That was true of the previous generation models (fx-9860GII and fx-9750GII) where the fx-9750GII lacked a number of features. With those models, the fx-9750GII lacked the following features that were present in the fx-9860GII:
* Flash memory
* Vector calculations
* eActivity
* Spreadsheet
* Natural textbook display (Math Input/Output Mode)
* Examination Mode
* E-CON3 Data Logger (9750GII had E-CON2)
* Scientific constants & Periodic Table (Physium)
* Geometry Application

Theses functions were all added to the new fx-9750GIII along with Python. There is virtually no difference between the fx-9860GIII and fx-9750GIII models now. They both now support USB Mass Storage mode as well.

As I mentioned previously, KhiCAS is now available on the Casio Fx-9750GIII (thank you Parisse!) giving it a CAS that is similar to the one in the HP Prime (same Xcas engine).

The Fx-9750GIII currently sells for under US$42 in the U.S. It seems the equivalent fx-9860GIII is priced much higher in Europe. I suspect its low price in the U.S is to help compete against the permanently entrenched TI-84 Plus which sells for almost 3 times as much in the U.S.
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10-12-2020, 06:59 AM
Post: #55
RE: New Casio fx-9860 GIII model
(10-11-2020 10:08 PM)Steve Simpkin Wrote:  The Fx-9750GIII currently sells for under US$42 in the U.S. It seems the equivalent fx-9860GIII is priced much higher in Europe. I suspect its low price in the U.S is to help compete against the permanently entrenched TI-84 Plus which sells for almost 3 times as much in the U.S.

The fx-9860GIII sells in the UK for prices ranging from £70 ($90) to about £100 ($130) depending on where you look. I have not yet seen an fx-9750GIII over here but that's to be expected if, unlike the fx-9750GII, that model only targets North America.

The low price in the US probably is an attempt to dethrone the TI-84 Plus. Over here, it's Casio that has a stronghold on the education market, not TI, so they see no reason to price the unit more attractively.

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10-13-2020, 11:39 AM
Post: #56
RE: New Casio fx-9860 GIII model
(10-04-2020 07:26 PM)John Keith Wrote:  
(10-04-2020 04:53 PM)grsbanks Wrote:  Using a python program it does it in only 2 seconds for \(n=10^3\), 18 seconds for \(n=10^4\) or 184 seconds for \(n=10^5\). That's 10× faster than using Casio Basic, BUT with what appears to be greatly reduced precision.

Does the Python program use single-precision floats, and if so does the Casio implementation of Python have doubles?

The CG-50 model does. I don't know about the others although I would figure they used the same Python across calculators.

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10-15-2020, 03:43 PM
Post: #57
RE: New Casio fx-9860 GIII model
Is there a difference in available functions on the 7500 giii/9800 giii vs the fx-CG50? The previous CASIO’s (including the fx-CG50) seem to have difficulties in integrations that involve a range that includes an undefined/infinite value. The TI 36X Pro does better in this regard. Has this been solved in the iii series?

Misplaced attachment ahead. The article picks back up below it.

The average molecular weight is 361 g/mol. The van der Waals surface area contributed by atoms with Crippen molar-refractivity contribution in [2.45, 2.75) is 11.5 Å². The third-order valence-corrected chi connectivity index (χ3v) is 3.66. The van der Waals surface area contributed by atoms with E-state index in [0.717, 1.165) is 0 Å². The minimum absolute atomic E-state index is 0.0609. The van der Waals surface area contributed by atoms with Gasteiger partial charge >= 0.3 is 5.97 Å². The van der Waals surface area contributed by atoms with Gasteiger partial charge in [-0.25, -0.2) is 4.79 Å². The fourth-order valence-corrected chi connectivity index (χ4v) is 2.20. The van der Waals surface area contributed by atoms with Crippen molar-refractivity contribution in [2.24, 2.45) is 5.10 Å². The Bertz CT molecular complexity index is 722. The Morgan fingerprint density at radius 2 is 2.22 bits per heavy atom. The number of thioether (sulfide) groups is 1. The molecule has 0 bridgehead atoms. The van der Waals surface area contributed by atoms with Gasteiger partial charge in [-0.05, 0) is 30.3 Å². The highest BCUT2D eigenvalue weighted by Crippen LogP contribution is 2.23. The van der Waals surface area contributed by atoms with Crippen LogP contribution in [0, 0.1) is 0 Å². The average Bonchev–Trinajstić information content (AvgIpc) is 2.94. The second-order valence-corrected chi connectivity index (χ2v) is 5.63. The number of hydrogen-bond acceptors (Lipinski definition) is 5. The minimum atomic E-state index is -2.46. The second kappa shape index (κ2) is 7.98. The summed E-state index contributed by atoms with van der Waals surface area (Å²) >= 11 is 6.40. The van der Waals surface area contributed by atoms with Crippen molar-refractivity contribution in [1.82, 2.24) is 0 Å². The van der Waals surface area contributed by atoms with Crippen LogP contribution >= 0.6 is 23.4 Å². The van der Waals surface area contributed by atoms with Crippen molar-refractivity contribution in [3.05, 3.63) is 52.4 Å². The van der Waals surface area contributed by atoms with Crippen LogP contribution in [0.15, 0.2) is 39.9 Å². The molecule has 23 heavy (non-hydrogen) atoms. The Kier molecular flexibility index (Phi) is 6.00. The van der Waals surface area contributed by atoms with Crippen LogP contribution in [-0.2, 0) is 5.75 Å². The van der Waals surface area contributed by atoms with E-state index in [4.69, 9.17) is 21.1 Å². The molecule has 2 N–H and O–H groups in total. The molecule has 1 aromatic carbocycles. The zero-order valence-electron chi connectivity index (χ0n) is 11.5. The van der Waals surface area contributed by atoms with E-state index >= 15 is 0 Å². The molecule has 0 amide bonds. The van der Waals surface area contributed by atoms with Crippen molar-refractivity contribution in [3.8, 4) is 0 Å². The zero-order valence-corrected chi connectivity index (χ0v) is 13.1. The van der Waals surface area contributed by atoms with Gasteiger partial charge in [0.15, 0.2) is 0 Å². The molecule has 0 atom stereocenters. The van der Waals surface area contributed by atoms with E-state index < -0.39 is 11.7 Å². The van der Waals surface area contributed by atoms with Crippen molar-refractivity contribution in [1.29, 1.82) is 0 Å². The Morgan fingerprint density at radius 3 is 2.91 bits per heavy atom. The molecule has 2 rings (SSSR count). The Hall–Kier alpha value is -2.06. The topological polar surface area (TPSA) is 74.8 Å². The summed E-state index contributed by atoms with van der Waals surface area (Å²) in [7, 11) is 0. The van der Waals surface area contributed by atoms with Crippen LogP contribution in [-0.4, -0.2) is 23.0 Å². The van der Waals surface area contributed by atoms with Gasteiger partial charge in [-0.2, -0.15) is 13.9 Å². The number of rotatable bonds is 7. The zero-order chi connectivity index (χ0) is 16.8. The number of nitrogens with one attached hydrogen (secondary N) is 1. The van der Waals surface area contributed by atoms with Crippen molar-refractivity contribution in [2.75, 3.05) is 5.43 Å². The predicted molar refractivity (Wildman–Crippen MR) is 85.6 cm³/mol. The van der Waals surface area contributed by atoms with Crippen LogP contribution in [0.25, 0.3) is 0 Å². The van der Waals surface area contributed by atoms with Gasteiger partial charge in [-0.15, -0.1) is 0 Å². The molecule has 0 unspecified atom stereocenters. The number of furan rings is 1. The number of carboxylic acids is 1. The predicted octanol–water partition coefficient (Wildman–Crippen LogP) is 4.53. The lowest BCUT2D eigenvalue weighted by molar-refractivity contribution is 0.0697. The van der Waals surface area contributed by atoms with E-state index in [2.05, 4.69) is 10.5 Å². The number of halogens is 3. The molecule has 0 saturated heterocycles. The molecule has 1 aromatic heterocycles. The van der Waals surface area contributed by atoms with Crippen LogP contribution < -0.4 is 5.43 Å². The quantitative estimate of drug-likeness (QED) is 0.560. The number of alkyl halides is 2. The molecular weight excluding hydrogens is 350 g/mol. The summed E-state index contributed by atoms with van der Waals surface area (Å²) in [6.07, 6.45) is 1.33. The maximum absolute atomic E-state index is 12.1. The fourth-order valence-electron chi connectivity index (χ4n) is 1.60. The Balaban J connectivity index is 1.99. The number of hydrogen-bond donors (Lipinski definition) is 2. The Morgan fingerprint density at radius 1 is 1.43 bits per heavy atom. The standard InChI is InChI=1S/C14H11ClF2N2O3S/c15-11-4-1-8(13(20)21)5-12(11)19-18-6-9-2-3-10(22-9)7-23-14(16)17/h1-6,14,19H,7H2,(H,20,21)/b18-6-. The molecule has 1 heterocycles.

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10-16-2020, 08:22 PM (This post was last modified: 10-17-2020 11:34 AM by Csaba Tizedes.)
Post: #58
RE: New Casio fx-9860 GIII model
Just one question: it can numerically differentiate only by variable 'x' or by any?

EDIT:

Yes, as I guess before: there is no any update in the software. What CASIO want with this OS? For educational purposes, the CASIO is failed. I can't understand, how the CASIO think that their calculators will be used in education?! Eg. in the high school how do you want to perform a local extremum find on a plane without differentiation by any variable (at least x AND y)?

Nonsense.
Useless.
Waste of money.

Csaba

   
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10-18-2020, 11:26 PM
Post: #59
RE: New Casio fx-9860 GIII model
A neat thing about the TI 36X Pro is that one has max and a min capability to apply...one, for example could integrate from point A to point B, Max((f(x),g(x))).
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10-21-2020, 12:47 AM
Post: #60
RE: New Casio fx-9860 GIII model
My fx-9750GIII came in the mail today, and it's really impressive! The Python implementation seems to work really well. The manual says the editor can only handle files with up to 150 lines, though it can execute files larger than that. This is kind of annoying but not a dealbreaker. The latest OS update adds the casioplot module so you can use graphics from Python. I also read that the calculator uses the same processor as the Prizm, so it runs at 58MHz instead of 29MHz like the g and gii models. The spreadsheet mode and e-activity mode, which seems to be like a Jupyter notebook, are also really neat. They probably aren't news to most people but this is the first new Casio I've gotten since the AFX 2.0+ Smile

One thing I have not figured out is how to open a text file from Python. The "open" command is supported but returns "NoneType" since I'm probably missing the path for the file I'm trying to open. Anyone know how to do it?

Another thing that would be interesting is inlining assembly, which MicroPython supports with a decorator: 10. Inline assembler. The calculator recognizes @micropython as a decorator, but I couldn't get it to recognize .asm or .asm_sh4. With a limit of 150 lines, you couldn't write much assembly, but it might be enough to jump into a library written in C and designed to be called from Python.